December 10, 2013
NASA’s Robonaut 2 Gets Space Legs To Help Out ISS Astronauts
Brett Smith for redOrbit.com - Your Universe Online
In what seems to be the latest step toward Star Trek-like technology, NASA has finished building mechanized legs for the International Space Station’s (ISS) robotic crew member, R2.
Currently attached to a support post, the R2 robot arrived on the ISS back in February 2011 and has been performing a series of tasks to test its functionality in a microgravity environment."NASA has explored with robots for more than a decade, from the stalwart rovers on Mars to R2 on the station," said Michael Gazarik, NASA's associate administrator for space technology in Washington.
[ Watch the Video: Robonaut Legs In Motion ]
Funded by NASA’s Human Exploration and Operations and Space Technology mission directorates, the mechanical climbing legs are expected to provide R2 with the mobility necessary for helping with simple and repetitive tasks both inside and outside the space station. NASA said it hopes to eventually use the “robonaut” to free up the crew for conducting scientific research projects.
"Our investment in robotic technology development is helping us to bolster productivity by applying robotics technology and devices to fortify and enhance individual human capabilities, performance and safety in space,” Gazarik said.
With its new legs, the robot will have a leg span of 9 feet, giving it a wide range of motion for moving around the ISS. Each leg has seven joints and a ‘foot,’ which is being called an 'end effector.' These robo-feet will allow the R2 to use handrails and sockets both inside and outside the station. The end effectors are also able to see via a vision system, which will be used to assist in the automation of each limb.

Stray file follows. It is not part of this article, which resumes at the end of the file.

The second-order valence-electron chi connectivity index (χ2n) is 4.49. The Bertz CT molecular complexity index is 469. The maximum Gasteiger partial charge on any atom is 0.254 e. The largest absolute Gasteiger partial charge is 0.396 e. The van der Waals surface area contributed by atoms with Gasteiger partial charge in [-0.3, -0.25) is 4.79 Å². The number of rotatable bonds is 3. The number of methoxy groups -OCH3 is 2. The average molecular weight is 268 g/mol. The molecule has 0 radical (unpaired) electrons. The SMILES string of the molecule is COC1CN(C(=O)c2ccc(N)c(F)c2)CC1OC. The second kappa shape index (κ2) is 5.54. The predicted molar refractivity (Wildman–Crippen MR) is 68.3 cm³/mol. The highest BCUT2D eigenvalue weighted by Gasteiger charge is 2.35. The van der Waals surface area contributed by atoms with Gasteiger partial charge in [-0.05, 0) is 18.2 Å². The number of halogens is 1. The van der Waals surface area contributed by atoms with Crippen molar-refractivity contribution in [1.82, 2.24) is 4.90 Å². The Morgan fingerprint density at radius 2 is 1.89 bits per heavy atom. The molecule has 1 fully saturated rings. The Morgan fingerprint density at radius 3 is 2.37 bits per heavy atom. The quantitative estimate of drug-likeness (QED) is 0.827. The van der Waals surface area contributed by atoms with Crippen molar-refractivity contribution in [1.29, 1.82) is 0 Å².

While new legs are designed to operate both inside and outside the station, upgrades to R2's upper body will be needed before the robonaut can go for a space walk.
R2 has previously been mounted atop a mobile base called Centaur 2. NASA said the wheeled base would “allow the dexterous humanoid robot to help with the future exploration of distant planetary surfaces.”
In addition to designing a system that can help astronauts improve their productivity, the R2 endeavor also has applications for use on Earth. For example, NASA engineers are currently developing a robotic exoskeleton that could keep astronauts healthier while in space or aid people with physical disabilities.
NASA's newest robonaut R5 is expected to debut later this month in the Defense Advanced Research Project Agency's (DARPA) Robotics Challenge. The challenge, which includes robots from a variety of institutions, will have robots executing a series of complex tasks in hazardous, artificial environments. The robots are expected to be able to use standard tools and equipment commonly found in human environments, from hand tools to vehicles.
Last week, DARPA announced the addition of four new entrants to the robotics challenge – making a grand total of 17. The new entrants built both robotic hardware and software systems using their own funds.
“DARPA structured the challenge to encourage participation by experts in hardware and software alike since both fields are necessary to provide a realistic baseline on the current state of robotics,” said Gill Pratt, who manages the challenge. “The diversity of approaches we expect to see demonstrated at the DRC Trials will mark the beginning of an important transformation in robotics, and these approaches will be further refined going into the DRC Finals in 2014.”
Image 2 (below): NASA’s Robonaut 2 is shown with the newly developed climbing legs, designed to give the robot mobility in zero gravity. R2's new set of legs are ready to head to space early next year. Credit: NASA